Elder Abuse At Sacramento Skilled Nursing Facility Leads To Death, Part 2 of 9

It is worth noting that situations similar to those described in this elder abuse case could just as easily occur at any of the healthcare facilities in the area, such as Kaiser Permanente, UC Davis Medical Center, Mercy, Methodist, or Sutter.

(Please also note: the names and locations of all parties have been changed to protect the confidentiality of the participants in this wrongful death case and its proceedings.)

In short, the question posed by the demurrer to the First Cause of Action presents an array of included issues. As MICRA is a defense which has, as factual foundations, questions related to the capacity of the defendant and their participation in the transactions on which the action is based, a demurrer by each of the Hill defendants based on the licensure status of the skilled nursing facility is disingenuous, and unconvincing.

The demurrer is also to the Eighth Cause of Action for wrongful death under Civil Code §377.60. This cause of action is a statutory tort, and the question whether MICRA applies to it is will be determined by established case law deciding the question of when a statutory tort is governed by MICRA as a negligence claim would be, or on the other hand whether the statutory tort would not be governed by MICRA as an intentional tort.

For more information you are welcome to contact Sacramento personal injury lawyer, Moseley Collins.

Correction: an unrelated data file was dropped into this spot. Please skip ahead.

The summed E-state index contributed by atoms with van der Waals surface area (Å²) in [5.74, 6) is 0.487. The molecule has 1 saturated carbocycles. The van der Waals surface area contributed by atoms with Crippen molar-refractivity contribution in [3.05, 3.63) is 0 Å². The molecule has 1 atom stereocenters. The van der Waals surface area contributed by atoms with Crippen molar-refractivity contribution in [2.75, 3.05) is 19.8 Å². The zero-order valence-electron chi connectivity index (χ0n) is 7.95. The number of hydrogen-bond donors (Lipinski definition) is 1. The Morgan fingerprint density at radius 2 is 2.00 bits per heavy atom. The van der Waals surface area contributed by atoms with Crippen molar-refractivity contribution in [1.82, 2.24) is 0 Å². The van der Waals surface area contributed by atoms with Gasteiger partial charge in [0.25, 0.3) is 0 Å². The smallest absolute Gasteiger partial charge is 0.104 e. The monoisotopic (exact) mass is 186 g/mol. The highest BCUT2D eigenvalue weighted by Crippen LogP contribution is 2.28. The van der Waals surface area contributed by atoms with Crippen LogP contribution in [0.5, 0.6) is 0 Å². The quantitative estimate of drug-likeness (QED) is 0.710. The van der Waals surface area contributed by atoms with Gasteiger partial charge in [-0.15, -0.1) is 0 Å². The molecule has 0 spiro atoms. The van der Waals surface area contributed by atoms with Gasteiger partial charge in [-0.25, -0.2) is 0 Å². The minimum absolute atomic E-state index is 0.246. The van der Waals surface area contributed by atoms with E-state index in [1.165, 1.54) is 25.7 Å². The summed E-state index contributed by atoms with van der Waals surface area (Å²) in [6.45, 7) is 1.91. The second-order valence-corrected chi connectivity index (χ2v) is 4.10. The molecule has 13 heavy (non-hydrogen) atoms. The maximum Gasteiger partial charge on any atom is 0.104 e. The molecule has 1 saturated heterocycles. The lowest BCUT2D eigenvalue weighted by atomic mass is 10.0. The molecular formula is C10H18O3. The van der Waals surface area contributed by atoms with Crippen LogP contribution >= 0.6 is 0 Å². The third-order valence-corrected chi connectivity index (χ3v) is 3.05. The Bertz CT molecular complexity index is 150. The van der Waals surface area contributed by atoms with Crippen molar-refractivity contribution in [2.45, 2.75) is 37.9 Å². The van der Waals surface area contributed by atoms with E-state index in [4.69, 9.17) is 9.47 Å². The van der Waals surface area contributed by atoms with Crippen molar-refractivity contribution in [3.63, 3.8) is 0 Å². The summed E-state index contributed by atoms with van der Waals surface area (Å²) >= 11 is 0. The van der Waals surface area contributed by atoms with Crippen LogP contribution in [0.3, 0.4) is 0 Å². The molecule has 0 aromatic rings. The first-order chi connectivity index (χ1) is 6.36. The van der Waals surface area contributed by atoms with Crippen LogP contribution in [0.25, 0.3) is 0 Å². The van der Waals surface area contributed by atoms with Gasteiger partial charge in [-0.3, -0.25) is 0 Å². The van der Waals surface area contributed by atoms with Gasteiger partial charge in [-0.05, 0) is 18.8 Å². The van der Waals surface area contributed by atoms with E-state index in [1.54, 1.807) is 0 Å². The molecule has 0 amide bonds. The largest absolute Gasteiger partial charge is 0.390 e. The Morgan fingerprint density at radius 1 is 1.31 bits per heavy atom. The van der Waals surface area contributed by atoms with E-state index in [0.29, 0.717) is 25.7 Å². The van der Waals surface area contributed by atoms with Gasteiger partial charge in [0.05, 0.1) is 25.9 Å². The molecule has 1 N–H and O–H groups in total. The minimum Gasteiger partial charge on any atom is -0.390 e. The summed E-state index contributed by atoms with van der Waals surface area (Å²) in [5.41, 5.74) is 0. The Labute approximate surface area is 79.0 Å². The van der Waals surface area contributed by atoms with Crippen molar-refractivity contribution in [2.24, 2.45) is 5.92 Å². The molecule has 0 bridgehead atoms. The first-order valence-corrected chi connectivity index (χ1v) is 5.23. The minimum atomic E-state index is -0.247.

Preliminarily, the question whether MICRA applies to limit the period within which to bring a negligence action will depend on (a) whether the defendant has a requisite license entitling it to MICRA protection, (b) whether the defendant is liable for conduct which is a MICRA protected activity, and (c) whether the statutory wrongful death claim is for negligent v. intentional conduct (which would not be covered by MICRA).

Finally, the demurrer to the Sixth Cause of Action is based on the assertion that substantively, it is inadequately pleaded because the promises and representations of fact were not relied upon by the Plaintiffs or their decedent. Ordinarily this argument would have some appeal but for the expansion of the doctrine of fraud in Randi W. v. Muroc Joint Unified School District (1997) 34 Cal. 4th 1066, which specifically upheld allegations of fraud made against a school district for falsely representing facts to a third person, which caused an injury to the victim within a foreseeable class of persons, and sustained a foreseeable injury. Therefore, the absence (as the demurring parties note) of an allegation that the victim, Mrs. King, relied on the false representations or promises, is not determinative of the legal merit of the Sixth Cause of Action. (See Part 3 of 9.)

For more information you are welcome to contact Sacramento personal injury lawyer, Moseley Collins.

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